An incorporated association may wish to engage a qualified insurance broker to assist it to put in place an insurance programme that suits its requirements.  Whether using a broker, obtaining insurance directly or obtaining insurance by any other means, it is important for an incorporated association to discharge its duty of disclosure to the insurer prior to obtaining insurance.  The insured (i.e. the incorporated association) is under a legal duty to disclose to the insurer any matter known to it – or that a reasonable person in the circumstances of the insured could be expected to know – relevant to the decision of the insurer whether to accept the risk and if so on what terms. (This is the same duty of disclosure that is required by any person arranging his or her home or motor vehicle insurance.)

A failure by an incorporated association to discharge its duty of disclosure to an insurer could enable the insurer to reduce the amount paid in respect of a claim or even decline to pay the claim altogether.

As a word of caution, an incorporated association should note that an insurance policy might not entirely cover the risk that is being insured for. Often, a policy will be subject to exclusions (eg for fraud), be limited to a maximum aggregate claim amount or a maximum amount per claim, and will often require excess payments to be made on claims.

An incorporated association should conduct, on a regular basis, a thorough review of its activities and risks in order to assess whether its existing insurance program provides appropriate cover.


Exclusions in insurance policies are those events, occurrences or types of damage or loss not covered by a policy.  Exclusions can vary from one insurance policy to another. An incorporated association should pay special attention to any exclusions when considering the type and extent of cover. 

Some examples of common exclusions are:

  • workers' compensation and professional indemnity cover may not extend to volunteers;
  • the loss of cash kept on premises may not be covered;
  • items valued over a certain amount may not be covered; and
  • the use of private cars for work purposes may not be covered under the owner's private car insurance.

Risk management

‘Risk management’ is a term used to describe a formal and structured process of identifying and managing risk.  Generally speaking, it involves assessing, and then actively managing, an organisation’s potential exposure to loss, damage or litigation.

Buying insurance is one part, but not the only part, of a risk management programme.  By paying the premium, the insured transfers some of its risk to a third party insurer.  In many cases, effective practical strategies for reducing risk, such as safety protocols and security devices, can work together with insurance to reduce risk exposure.  Indeed, some risk management strategies may result in reduced insurance costs by reducing the likelihood of claims.

Basic risk management steps

There are a number of basic steps involved in the process of managing an incorporated association's risks.  It is essentially a process of identifying each risk, evaluating each risk, deciding what actions need to be taken to address or reduce each risk and constantly monitoring and reviewing the process.

  1. Identify each risk.  This requires a thorough analysis of the association's operations, activities and business.  The aim is to identify what goes on in the association, what risks it is exposed to, what kinds of events occur that may present risks, and so on.
  2. Assess risks and consequences.  Assessment requires balancing the likelihood of a risk occurring against the potential consequences.  The association needs to decide which risks it will act upon and which risks it will ignore.  For example, an association may choose to avoid a risk by not continuing with a particular activity, or determine that the risk is so unlikely to occur that it does not require any action.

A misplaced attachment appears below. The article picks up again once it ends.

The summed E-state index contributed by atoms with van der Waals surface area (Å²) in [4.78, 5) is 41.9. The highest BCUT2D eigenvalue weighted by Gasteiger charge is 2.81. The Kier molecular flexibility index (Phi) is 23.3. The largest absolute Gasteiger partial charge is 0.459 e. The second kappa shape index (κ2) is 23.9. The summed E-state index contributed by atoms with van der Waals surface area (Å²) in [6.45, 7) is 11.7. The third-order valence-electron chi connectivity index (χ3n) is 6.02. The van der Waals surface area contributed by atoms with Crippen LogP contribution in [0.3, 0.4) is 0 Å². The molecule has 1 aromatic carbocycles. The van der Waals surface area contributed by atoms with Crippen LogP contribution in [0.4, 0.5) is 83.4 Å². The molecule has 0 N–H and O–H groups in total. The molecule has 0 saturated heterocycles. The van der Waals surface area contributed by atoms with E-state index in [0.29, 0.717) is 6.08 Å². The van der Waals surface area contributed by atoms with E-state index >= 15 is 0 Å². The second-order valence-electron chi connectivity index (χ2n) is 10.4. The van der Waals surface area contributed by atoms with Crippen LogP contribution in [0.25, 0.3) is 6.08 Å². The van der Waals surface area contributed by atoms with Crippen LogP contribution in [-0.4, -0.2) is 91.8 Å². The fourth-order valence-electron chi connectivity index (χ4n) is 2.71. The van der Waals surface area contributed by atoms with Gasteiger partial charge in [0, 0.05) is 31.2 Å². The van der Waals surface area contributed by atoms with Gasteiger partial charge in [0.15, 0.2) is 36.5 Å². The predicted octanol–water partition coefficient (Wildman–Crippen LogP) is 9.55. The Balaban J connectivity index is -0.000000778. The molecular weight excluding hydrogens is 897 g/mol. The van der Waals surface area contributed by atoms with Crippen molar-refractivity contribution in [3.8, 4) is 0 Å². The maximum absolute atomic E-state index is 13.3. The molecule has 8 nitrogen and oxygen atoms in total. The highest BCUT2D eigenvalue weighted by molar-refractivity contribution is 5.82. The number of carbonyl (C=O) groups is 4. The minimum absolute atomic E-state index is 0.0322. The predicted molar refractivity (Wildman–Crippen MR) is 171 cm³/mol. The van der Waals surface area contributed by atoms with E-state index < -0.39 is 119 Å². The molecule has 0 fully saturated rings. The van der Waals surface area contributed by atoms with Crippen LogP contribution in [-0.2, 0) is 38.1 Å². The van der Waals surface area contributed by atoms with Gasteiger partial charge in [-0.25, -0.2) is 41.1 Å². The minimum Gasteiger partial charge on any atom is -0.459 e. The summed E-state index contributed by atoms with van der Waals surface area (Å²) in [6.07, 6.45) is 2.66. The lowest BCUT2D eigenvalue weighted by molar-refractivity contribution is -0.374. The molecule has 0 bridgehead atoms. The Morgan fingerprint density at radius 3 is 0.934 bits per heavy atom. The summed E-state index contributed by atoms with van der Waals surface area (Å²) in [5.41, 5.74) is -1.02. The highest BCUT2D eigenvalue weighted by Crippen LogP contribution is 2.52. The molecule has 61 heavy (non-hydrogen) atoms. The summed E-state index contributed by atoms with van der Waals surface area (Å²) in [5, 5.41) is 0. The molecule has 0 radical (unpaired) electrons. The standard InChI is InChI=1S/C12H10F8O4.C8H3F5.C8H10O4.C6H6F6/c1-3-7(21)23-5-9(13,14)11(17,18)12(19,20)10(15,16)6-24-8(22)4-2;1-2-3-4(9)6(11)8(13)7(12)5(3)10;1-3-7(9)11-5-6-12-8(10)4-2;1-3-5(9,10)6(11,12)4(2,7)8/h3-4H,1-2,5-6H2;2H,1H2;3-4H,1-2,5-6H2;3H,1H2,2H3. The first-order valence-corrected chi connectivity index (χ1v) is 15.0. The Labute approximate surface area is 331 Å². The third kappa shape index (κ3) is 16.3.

3. Treat risks.  The association then needs to decide how it will deal with and manage each relevant risk.  This involves considering any existing risk control measures (eg insurance, security alarm), deciding whether the existing measures are adequate, considering any additional measures that may be required and so on.  This is also an exercise in balancing cost with consequences.
  4. Monitor and review the process on a regular basis.  It is important to regularly review if there has been any change in the association's risk position and, if necessary, repeat and review the process set out above.

Potential areas of risk

It is almost impossible to produce an exhaustive list of all potential risks that may apply to an incorporated association, as there are so many variables. 

However, common examples of categories of risk include:

  • individual and public health and safety;
  • security considerations (eg premises, records, computers);
  • financial and administrative risks;
  • reporting and legal requirements;
  • professional liability;
  • general liability;
  • potential for error or accident;
  • potential for damage; and
  • potential for litigation.

Some hints when considering insurance and risks

  • Obtain professional advice and assistance from a qualified insurance broker.
  • Investigate group insurance schemes (e.g. National Professional Indemnity Scheme for Community Legal Centres).  Group coverage policies may reduce premium costs.
  • Check if group insurance coverage is part of a funding source that already covers the association.
  • Regularly check insurance cover and policies to ensure that you are not under‑insured or over-insured.
  • Consolidate policies where possible – packaged insurance may be more cost effective than individual cover.
  • Undertake regular risk management to identify, assess and manage risks.
  • Ensure that all office bearers, committee members, management and staff are aware of their legal responsibilities.
  • Ensure that all officers, management and staff receive ongoing training on professional standards of conduct and occupational safety and health.
  • Ensure that relevant policies and procedures concerning risks (e.g. professional standards and health and safety) are developed, implemented and maintained.
  • Enhance security and fire safety mechanisms (e.g. locks, fire extinguishers, fire safes, sprinklers).